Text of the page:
Time and again, studies show that sight is our dominant sense. 

How we speak, think and describe our experiences reflect our primarily visual world.

“That looks about right to me.”

“She’s a colourful character.”

“I see.”

The unconscious ways that visual assumptions structure and mediate our lives are a source of fascination for me – and for Nicolette Robinson and Giles Thomas of Mimo Brands.

Last year, I interviewed Nicolette and Giles on this blog about their framework for developing brand strategies

Today, we’re chatting about the role of the visual world in brand positioning

Why are visual cues and triggers so emotionally powerful?

Because we are visual beings. So much of our biological make up is dominated by vision. A study in 2015 on the hierarchy of our senses “estimated that 50 percent of the cortex is involved in visual functions.”

And what does this mean for brand positioning?

When a brand is well positioned it enables consumers to actively choose your brand over others.

A key component of delivering this positioning is what the brand looks like, its ‘visual assets’ or ‘codes‘. These codes act as a visual signpost to your brand.

These codes include every visual aspect of the brand including the name, fonts, colours, photography, icons and more.

The ideal combination of codes are those which are relevant to consumer choice and distinctive from competitors within the category. If you get this right, and deliver it consistently, you will give consumers a shortcut to your brand.

So how do these “visual codes” develop?

They’re built up from the visual cues in our daily lives that form part of our cultural norms – how things look around us, from cars and fashion to shop signage and books. Unlocking them for use in branding is a powerful way to develop an emotional connection with consumers.

Why do many brands get this wrong and put so much emphasis on words?

The focus on the written word starts at an early age – most forms of education place the highest value on the written word. This pattern repeats in the workplace.

It also dominates many of the traditional research methodologies used to develop and evaluate brands. Typically we ask consumers to tell us what they think and feel. This reported behaviour is given more significance than observing consumers in their “natural environments” and seeing what they like and do.

Ethnography and semiotics go some way to capturing what people actually do and see, but often there is a gap between actual and reported behaviour.

Can you give us an example of this approach in action, and the difference it makes?

I worked for Doritos on a global brand positioning project, the objective of which was to create a new brand identity that resonated with teenagers and young adults across the world.

The project started with an immersion into the worlds of young people in the diverse markets of Turkey, Mexico, UK and the USA.

Traditionally this would have started by reviewing a shelf full of similar products alongside one another in a supermarket. However, we set about gathering and visually recording as much of our target consumers’ lives before crafting a positioning and developing the corresponding brand identity.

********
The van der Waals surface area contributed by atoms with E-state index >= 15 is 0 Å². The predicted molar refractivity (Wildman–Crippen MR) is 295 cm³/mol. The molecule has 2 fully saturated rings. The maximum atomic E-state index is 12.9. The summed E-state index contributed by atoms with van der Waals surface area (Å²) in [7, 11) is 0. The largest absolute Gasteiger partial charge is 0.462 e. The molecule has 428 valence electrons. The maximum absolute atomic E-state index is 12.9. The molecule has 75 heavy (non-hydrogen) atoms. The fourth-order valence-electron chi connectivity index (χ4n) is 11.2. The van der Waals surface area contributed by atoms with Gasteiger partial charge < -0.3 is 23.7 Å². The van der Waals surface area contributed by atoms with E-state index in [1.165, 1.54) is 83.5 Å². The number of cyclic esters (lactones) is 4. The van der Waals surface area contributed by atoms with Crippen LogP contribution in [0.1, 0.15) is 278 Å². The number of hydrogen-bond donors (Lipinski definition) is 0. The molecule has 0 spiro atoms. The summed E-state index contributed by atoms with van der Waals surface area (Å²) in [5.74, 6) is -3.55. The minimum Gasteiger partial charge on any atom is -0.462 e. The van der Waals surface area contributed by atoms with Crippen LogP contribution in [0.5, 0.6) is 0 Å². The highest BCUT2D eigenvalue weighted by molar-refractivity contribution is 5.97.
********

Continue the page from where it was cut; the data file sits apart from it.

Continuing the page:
We visited their homes, their bars, their favourite shops as they went about their daily lives and showed us the brands that they loved and that engaged them most.

Across these diverse markets we noticed that the same set of visual codes appeared again and again. We observed that when the snacking moment occurred these young people tended to be surrounded by their favourite brands (and their codes). These main snacking moments around the world were taking place in bedrooms, not kitchens.

We called this bedroom-centred usage occasion “mission control for teens” and we aimed to be a natural part of this.

What else did you find in “mission control”?

Regardless of geographical location or demographic we consistently found the same kinds of brands:

  • Gaming – especially ‘Call of Duty’
  • Personal care – notably Lynx
  • Beer brands with very similar brand identities

All had the same visual cues – high energy, bold and impactful.

This became the core of the ‘visual brief’ for creative idea development. The proposition was distilled into the simple idea of “turbo-charged snacking”.

This drove not only the new more dynamic brand identity but also inspired communications – such as the “Doritos – For the Bold“ campaign – and new product development – from flavours (the spicier the better) to product size (the supersized “Doritos Jacked”).

And the new animated ‘lighting strike swoosh’ and the darker, more intense, dramatic, brave colours helped create a totally distinctive and dynamic set of assets and codes informed by a “visual safari” of the real consumer world.

Before:

After:

And what results were achieved from this “visual safari”?

The transition from a disconnected ‘disco flash’ to a bolder almost ‘rock’ identity that wouldn’t look out of place in ‘Call of Duty’ or on a beer brand meant that the Doritos repositioning was heralded as one of the most successful PepsiCo re-launches, and Doritos returned to global sales growth within 6 months.

Thanks for Nicolette and Giles for sharing their thoughts on the critical importance of visuals in branding. That’s something we can all learn from and advice we can integrate into our animated explainers and video productions for sure.

If you have any questions about topics raised in this interview, feel free to connect with Nicolette Robinson or Giles Thomas on LinkedIn, or get in touch through the Mimo Brands website.

Comments are closed.